Slope Drains (Tightlines)

Slope drains in this website are solid wall pipes which carry collected water down a steep slope gradient without exposing the slope face to soil saturation and channel erosion. These drains are usually combined with some energy dissipating structure at the discharge point such as a rip rap pad (apron) or manhole.

Example of a tightline.


It is critical that the slope drains be anchored properly along the slope face. If pipes are not buried, it is important that along steep bluff faces or along unstable landslide zones you should not have pipe connections which could fail and create serious stability problems. Use a continuous length of pipe in these locations. For situations where the pipe cannot be supported underneath, use smooth interior wall pipe (instead of corrugated wall inside and out) which increases the flow capacity of the pipe and reduces the flow friction on the pipe. Remember using smooth pipe will increase the flow velocity and forces acting on the pipe coupling and bends at the slope toe. Therefore, it is critical to support bends in pipes, anchor pipe lengths, and minimize the number of couplings.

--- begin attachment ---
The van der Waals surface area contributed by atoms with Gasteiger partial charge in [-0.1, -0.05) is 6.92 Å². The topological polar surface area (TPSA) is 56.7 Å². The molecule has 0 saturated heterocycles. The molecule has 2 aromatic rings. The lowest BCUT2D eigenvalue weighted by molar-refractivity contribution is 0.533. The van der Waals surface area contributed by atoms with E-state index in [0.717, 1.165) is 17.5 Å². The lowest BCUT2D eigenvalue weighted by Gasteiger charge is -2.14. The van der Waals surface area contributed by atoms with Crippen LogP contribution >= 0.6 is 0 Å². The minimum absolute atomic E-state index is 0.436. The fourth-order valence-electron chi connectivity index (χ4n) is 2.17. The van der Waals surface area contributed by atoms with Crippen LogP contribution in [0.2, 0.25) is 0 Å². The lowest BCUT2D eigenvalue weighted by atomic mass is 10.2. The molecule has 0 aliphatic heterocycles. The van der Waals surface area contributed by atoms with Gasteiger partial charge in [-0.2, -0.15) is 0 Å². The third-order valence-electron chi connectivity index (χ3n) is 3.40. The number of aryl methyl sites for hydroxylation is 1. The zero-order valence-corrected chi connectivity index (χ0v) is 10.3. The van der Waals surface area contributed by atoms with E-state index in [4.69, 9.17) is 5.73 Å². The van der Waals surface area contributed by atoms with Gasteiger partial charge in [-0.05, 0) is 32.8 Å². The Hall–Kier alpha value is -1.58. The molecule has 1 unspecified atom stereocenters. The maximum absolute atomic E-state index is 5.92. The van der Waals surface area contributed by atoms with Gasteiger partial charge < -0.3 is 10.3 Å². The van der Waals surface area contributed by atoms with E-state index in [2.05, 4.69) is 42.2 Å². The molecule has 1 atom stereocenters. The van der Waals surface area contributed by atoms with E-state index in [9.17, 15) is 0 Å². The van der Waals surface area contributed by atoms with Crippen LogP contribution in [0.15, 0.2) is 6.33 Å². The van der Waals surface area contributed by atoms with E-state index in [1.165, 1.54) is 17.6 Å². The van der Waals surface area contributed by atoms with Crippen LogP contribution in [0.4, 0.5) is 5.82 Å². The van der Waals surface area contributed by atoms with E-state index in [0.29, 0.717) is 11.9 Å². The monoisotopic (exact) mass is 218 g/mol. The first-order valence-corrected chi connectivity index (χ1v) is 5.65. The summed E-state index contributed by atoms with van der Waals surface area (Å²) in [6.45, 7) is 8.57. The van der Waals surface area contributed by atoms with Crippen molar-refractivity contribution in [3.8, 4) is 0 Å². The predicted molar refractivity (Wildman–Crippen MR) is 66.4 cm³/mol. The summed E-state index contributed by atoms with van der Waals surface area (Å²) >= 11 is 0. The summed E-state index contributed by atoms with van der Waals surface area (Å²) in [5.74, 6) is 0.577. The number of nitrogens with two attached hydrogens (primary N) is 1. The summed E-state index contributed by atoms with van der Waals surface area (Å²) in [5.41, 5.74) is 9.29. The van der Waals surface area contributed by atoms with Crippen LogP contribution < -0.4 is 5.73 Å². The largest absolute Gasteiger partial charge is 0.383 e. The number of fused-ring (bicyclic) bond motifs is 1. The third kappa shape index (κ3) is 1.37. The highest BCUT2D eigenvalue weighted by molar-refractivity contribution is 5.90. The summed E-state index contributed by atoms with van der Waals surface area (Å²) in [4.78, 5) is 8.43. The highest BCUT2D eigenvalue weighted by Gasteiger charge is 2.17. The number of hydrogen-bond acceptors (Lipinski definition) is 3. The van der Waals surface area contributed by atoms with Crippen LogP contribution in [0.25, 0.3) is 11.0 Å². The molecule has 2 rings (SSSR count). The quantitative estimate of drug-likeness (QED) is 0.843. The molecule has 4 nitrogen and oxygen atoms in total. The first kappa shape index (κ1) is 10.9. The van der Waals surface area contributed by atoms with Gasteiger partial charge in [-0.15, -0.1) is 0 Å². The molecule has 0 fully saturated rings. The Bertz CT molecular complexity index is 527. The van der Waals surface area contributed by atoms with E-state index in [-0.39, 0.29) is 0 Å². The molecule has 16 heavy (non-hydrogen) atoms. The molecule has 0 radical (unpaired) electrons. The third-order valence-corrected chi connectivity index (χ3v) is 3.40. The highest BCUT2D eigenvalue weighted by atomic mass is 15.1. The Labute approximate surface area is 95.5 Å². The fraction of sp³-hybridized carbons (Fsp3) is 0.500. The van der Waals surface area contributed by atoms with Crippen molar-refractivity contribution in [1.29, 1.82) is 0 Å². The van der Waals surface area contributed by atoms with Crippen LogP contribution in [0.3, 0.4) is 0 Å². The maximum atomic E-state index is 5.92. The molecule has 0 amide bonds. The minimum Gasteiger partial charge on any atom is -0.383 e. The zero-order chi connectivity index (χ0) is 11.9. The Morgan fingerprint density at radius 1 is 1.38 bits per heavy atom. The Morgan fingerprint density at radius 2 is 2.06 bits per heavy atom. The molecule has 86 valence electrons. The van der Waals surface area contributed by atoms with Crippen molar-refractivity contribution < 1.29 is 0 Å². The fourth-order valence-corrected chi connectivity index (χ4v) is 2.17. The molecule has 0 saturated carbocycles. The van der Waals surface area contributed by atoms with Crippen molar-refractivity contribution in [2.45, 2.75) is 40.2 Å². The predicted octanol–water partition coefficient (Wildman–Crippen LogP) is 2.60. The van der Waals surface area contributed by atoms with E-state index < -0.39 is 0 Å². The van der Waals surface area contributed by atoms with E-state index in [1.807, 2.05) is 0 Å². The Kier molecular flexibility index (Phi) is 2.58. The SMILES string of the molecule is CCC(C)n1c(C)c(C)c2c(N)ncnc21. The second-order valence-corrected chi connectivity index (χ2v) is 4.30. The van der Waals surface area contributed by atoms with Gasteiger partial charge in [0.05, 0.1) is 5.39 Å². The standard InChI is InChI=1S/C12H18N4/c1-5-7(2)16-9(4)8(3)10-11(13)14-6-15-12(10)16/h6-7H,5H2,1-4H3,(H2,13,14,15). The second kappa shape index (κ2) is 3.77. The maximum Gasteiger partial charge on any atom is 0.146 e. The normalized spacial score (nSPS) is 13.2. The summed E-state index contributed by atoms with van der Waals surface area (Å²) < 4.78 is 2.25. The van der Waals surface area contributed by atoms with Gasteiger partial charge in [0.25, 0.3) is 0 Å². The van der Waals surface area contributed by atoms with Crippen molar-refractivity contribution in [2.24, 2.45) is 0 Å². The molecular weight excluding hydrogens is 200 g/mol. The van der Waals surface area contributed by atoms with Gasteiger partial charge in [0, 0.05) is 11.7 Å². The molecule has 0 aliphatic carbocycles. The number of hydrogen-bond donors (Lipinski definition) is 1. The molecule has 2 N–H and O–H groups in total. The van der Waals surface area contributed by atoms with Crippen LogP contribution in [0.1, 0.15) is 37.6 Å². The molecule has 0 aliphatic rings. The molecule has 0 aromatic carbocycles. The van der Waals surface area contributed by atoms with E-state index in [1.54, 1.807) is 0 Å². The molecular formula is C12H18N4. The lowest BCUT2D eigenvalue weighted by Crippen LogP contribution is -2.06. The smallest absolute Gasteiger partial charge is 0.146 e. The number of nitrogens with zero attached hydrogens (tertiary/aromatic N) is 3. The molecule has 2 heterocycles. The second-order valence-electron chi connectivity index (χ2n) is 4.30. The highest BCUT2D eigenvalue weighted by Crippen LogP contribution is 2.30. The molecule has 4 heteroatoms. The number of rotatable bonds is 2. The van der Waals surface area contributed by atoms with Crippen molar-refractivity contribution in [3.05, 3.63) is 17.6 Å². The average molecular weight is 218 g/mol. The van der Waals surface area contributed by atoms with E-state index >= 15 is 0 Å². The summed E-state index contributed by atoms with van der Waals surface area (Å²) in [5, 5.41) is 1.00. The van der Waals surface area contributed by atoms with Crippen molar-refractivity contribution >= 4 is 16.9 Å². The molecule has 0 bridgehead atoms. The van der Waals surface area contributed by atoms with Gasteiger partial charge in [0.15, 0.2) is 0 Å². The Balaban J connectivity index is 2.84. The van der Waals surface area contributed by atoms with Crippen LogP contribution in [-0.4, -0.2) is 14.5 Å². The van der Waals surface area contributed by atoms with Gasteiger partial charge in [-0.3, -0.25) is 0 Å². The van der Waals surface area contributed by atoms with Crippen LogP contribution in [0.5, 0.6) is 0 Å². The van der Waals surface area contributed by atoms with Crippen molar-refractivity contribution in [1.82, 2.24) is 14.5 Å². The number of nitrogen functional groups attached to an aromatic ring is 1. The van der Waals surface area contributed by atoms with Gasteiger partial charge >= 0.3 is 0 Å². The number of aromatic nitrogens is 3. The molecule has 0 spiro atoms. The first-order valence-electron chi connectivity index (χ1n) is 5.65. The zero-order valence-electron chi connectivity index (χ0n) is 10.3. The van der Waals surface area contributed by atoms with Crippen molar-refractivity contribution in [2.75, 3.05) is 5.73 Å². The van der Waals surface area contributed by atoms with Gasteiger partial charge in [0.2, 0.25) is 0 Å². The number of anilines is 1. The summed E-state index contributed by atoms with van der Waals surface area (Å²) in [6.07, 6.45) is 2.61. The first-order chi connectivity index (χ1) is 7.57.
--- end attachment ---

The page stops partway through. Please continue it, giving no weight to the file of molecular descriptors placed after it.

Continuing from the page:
Limitations:

Hard to support pipe along vertical bluff faces. May require special anchoring and flow energy dissipation along length. Erosion gullies can start along pipe trenches if not properly compacted and stabilized.

Advantages:

Conveyance system does not place water on the slope. Good steep slope technique.

Disadvantages:

Piping is commonly undersized. If failures occur the effects on slope stability and erosion control can be rapid and serious. Without proper energy dissipation such as manholes and rip rap aprons at the slope toe, the discharges cause erosion at the slope toe and beach.

Applicability

Compatibility